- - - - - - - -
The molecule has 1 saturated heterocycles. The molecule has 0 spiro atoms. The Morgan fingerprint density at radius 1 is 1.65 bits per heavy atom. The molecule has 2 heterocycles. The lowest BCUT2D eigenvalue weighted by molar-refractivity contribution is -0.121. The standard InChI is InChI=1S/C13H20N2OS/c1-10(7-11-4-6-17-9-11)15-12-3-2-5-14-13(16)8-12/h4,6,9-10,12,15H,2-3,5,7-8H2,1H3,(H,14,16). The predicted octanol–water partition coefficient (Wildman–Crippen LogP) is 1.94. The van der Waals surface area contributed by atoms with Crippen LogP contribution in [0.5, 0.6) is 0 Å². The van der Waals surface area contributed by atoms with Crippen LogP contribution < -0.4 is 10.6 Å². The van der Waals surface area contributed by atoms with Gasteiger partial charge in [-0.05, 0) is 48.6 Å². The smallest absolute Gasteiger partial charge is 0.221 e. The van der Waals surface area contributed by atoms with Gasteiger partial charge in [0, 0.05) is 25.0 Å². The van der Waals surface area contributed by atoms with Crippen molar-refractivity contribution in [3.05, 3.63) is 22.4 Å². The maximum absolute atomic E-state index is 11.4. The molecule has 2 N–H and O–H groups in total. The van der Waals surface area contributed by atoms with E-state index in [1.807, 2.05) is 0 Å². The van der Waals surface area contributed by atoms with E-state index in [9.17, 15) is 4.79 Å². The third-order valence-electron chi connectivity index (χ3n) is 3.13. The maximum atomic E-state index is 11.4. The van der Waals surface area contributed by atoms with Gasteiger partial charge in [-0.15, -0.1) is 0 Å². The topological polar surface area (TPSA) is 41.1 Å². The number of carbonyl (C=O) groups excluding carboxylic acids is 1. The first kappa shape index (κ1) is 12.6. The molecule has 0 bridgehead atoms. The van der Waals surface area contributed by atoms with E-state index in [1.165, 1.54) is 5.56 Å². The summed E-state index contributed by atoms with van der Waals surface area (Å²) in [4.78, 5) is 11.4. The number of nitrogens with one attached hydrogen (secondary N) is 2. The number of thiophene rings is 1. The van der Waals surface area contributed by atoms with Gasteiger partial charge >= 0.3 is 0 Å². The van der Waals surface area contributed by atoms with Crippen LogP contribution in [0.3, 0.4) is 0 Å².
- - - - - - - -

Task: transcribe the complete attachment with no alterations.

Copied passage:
The molecule has 1 saturated heterocycles. The molecule has 0 spiro atoms. The Morgan fingerprint density at radius 1 is 1.65 bits per heavy atom. The molecule has 2 heterocycles. The lowest BCUT2D eigenvalue weighted by molar-refractivity contribution is -0.121. The standard InChI is InChI=1S/C13H20N2OS/c1-10(7-11-4-6-17-9-11)15-12-3-2-5-14-13(16)8-12/h4,6,9-10,12,15H,2-3,5,7-8H2,1H3,(H,14,16). The predicted octanol–water partition coefficient (Wildman–Crippen LogP) is 1.94. The van der Waals surface area contributed by atoms with Crippen LogP contribution in [0.5, 0.6) is 0 Å². The van der Waals surface area contributed by atoms with Crippen LogP contribution < -0.4 is 10.6 Å². The van der Waals surface area contributed by atoms with Gasteiger partial charge in [-0.05, 0) is 48.6 Å². The smallest absolute Gasteiger partial charge is 0.221 e. The van der Waals surface area contributed by atoms with Gasteiger partial charge in [0, 0.05) is 25.0 Å². The van der Waals surface area contributed by atoms with Crippen molar-refractivity contribution in [3.05, 3.63) is 22.4 Å². The maximum absolute atomic E-state index is 11.4. The molecule has 2 N–H and O–H groups in total. The van der Waals surface area contributed by atoms with E-state index in [1.807, 2.05) is 0 Å². The van der Waals surface area contributed by atoms with E-state index in [9.17, 15) is 4.79 Å². The third-order valence-electron chi connectivity index (χ3n) is 3.13. The maximum atomic E-state index is 11.4. The van der Waals surface area contributed by atoms with Gasteiger partial charge in [-0.15, -0.1) is 0 Å². The topological polar surface area (TPSA) is 41.1 Å². The number of carbonyl (C=O) groups excluding carboxylic acids is 1. The first kappa shape index (κ1) is 12.6. The molecule has 0 bridgehead atoms. The van der Waals surface area contributed by atoms with E-state index in [1.165, 1.54) is 5.56 Å². The summed E-state index contributed by atoms with van der Waals surface area (Å²) in [4.78, 5) is 11.4. The number of nitrogens with one attached hydrogen (secondary N) is 2. The number of thiophene rings is 1. The van der Waals surface area contributed by atoms with Gasteiger partial charge >= 0.3 is 0 Å². The van der Waals surface area contributed by atoms with Crippen LogP contribution in [0.3, 0.4) is 0 Å².